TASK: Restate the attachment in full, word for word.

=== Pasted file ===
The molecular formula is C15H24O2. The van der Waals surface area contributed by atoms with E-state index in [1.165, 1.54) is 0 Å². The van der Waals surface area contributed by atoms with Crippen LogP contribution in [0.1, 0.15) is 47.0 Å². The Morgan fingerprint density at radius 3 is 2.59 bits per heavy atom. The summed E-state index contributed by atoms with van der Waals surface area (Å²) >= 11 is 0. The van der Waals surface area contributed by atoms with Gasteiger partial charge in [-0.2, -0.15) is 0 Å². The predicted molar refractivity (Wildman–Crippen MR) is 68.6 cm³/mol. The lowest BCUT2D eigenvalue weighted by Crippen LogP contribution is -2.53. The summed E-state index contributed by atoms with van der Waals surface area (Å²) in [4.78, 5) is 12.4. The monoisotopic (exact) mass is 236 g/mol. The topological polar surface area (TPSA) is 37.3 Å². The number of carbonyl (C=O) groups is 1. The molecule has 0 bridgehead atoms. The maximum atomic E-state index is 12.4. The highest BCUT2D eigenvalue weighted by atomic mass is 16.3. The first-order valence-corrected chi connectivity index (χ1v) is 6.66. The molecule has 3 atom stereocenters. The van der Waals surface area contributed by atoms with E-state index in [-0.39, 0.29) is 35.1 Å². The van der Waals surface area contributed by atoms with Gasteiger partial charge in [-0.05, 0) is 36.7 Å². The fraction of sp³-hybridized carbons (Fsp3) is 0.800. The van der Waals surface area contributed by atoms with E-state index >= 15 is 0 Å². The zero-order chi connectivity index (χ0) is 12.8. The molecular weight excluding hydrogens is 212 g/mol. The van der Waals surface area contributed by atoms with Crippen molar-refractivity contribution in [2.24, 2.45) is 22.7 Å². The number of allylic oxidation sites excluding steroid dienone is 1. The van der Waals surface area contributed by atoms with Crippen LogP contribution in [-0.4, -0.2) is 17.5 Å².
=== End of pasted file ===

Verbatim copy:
The molecular formula is C15H24O2. The van der Waals surface area contributed by atoms with E-state index in [1.165, 1.54) is 0 Å². The van der Waals surface area contributed by atoms with Crippen LogP contribution in [0.1, 0.15) is 47.0 Å². The Morgan fingerprint density at radius 3 is 2.59 bits per heavy atom. The summed E-state index contributed by atoms with van der Waals surface area (Å²) >= 11 is 0. The van der Waals surface area contributed by atoms with Gasteiger partial charge in [-0.2, -0.15) is 0 Å². The predicted molar refractivity (Wildman–Crippen MR) is 68.6 cm³/mol. The lowest BCUT2D eigenvalue weighted by Crippen LogP contribution is -2.53. The summed E-state index contributed by atoms with van der Waals surface area (Å²) in [4.78, 5) is 12.4. The monoisotopic (exact) mass is 236 g/mol. The topological polar surface area (TPSA) is 37.3 Å². The number of carbonyl (C=O) groups is 1. The molecule has 0 bridgehead atoms. The maximum atomic E-state index is 12.4. The highest BCUT2D eigenvalue weighted by atomic mass is 16.3. The first-order valence-corrected chi connectivity index (χ1v) is 6.66. The molecule has 3 atom stereocenters. The van der Waals surface area contributed by atoms with E-state index in [-0.39, 0.29) is 35.1 Å². The van der Waals surface area contributed by atoms with Gasteiger partial charge in [-0.05, 0) is 36.7 Å². The fraction of sp³-hybridized carbons (Fsp3) is 0.800. The van der Waals surface area contributed by atoms with E-state index >= 15 is 0 Å². The zero-order chi connectivity index (χ0) is 12.8. The molecular weight excluding hydrogens is 212 g/mol. The van der Waals surface area contributed by atoms with Crippen molar-refractivity contribution in [2.24, 2.45) is 22.7 Å². The number of allylic oxidation sites excluding steroid dienone is 1. The van der Waals surface area contributed by atoms with Crippen LogP contribution in [-0.4, -0.2) is 17.5 Å².